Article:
And so do we take over the world…..

Liz Truss, the new trade secretary, will promise to create up to 10 new tax-free zones at ports and airports in a move condemned by Labour as setting up tax havens and money-laundering opportunities along Britain’s coasts.
….
Those advising Truss on a new free port panel will include Eamonn Butler, the director of the rightwing, libertarian Adam Smith Institute, and Tom Clougherty, the head of tax at the Thatcherite thinktank the Centre for Policy Studies (CPS).

Tom, of course, used to be at the ASI. Thus does the march through the institutions continue.

As to the actual free ports – they’re really just large bonded warehouses and no one has been complaining about those.

13 comments on “And so do we take over the world…..

  1. I’d use a bonded warehouse for stuff that did not need to officially enter UK in terms of taxes. Say importing 50 forklifts to UK and exporting 48 to the US, for those 48 if processed just through a bonded warehouse there would not need to be UK import duties paid. Officially they didn’t enter UK, they transhipped.

  2. “As to the actual free ports – they’re really just large bonded warehouses and no one has been complaining about those.”

    “Might more manufacturing / processing occur in a freeport than in a bonded warehouse?”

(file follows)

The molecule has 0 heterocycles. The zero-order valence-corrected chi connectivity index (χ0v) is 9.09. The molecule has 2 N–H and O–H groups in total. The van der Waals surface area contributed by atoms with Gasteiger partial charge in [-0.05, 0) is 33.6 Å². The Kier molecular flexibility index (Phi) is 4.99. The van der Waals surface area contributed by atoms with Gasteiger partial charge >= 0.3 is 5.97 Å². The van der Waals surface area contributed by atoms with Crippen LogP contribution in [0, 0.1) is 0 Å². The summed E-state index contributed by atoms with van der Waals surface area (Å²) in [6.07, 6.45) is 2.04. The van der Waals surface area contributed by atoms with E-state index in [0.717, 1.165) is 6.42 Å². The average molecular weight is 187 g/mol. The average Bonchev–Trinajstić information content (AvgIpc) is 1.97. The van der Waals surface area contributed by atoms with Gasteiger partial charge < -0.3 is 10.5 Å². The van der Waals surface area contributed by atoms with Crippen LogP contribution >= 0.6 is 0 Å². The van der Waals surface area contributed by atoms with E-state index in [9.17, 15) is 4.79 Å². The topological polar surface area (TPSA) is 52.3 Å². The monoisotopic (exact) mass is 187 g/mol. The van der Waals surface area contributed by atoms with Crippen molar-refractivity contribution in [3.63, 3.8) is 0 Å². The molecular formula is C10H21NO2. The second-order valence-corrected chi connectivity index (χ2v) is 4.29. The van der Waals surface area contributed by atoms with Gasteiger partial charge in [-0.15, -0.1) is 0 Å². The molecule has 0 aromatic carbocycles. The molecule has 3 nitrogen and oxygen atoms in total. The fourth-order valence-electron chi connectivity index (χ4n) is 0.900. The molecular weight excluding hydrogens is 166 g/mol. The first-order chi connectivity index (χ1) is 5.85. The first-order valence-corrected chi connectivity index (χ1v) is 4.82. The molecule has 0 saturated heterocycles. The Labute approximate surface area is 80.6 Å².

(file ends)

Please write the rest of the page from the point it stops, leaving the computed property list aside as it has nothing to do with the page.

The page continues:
This is interesting?

    (it’s written by Dr Madsen Pirie, current President of the ASI.)

    https://blogs.spectator.co.uk/2019/08/a-global-free-trading-britain-should-back-free-ports/

    In 1981 the Adam Smith Institute proposed freeports for the UK, and six were established, but their success was thwarted by both the EU and the UK Treasury. The EU would not permit any easing of their constricting regulations, and the Treasury here would not ease VAT or tariffs. There was no relief from the paperwork needed for imports and exports, and instead of the freeport management handling relations with the UK authorities, every individual trader had to do so. The freeports were effectively just reduced to being bonded warehouses, where goods could be stored, and only be taxed when they left.

    This is not what freeports should be about. The aim is that goods coming into them from abroad can be processed to add value, and can then be exported, without being subject to domestic taxes, tariffs and regulations. It is as if this were done overseas, instead of in designated enclaves around some of our ports. The difference is jobs. When freeports can bring in raw materials and turn them into finished goods for export, this creates British jobs. If it is done in freeports that escape the heavy hand of state interference, it can be done more cheaply and more rapidly, and make these goods more competitive on world markets.

  3. We should make the whole of Northern Ireland a Free Trade Zone and have no customs officers there at all. Stuff merely transshipped would, on arrival on the mainland, be subject to tariffs but not stuff originating from, or significantly processed in, Northern Ireland.
    Varadkar should have the choice of creating a border with customs posts or not doing so.

  4. @john 77 August 2, 2019 at 4:36 pm

    I like that idea.

    Do it in Scotland too – the poison dwarf would be apoplectic.

  5. If free ports are so good why not make the country a free port?

    Ditto enterprise zones.

  6. “If free ports are so good why not make the country a free port?”

    What – like you mean “go all Singapore on them”… well, indeed…

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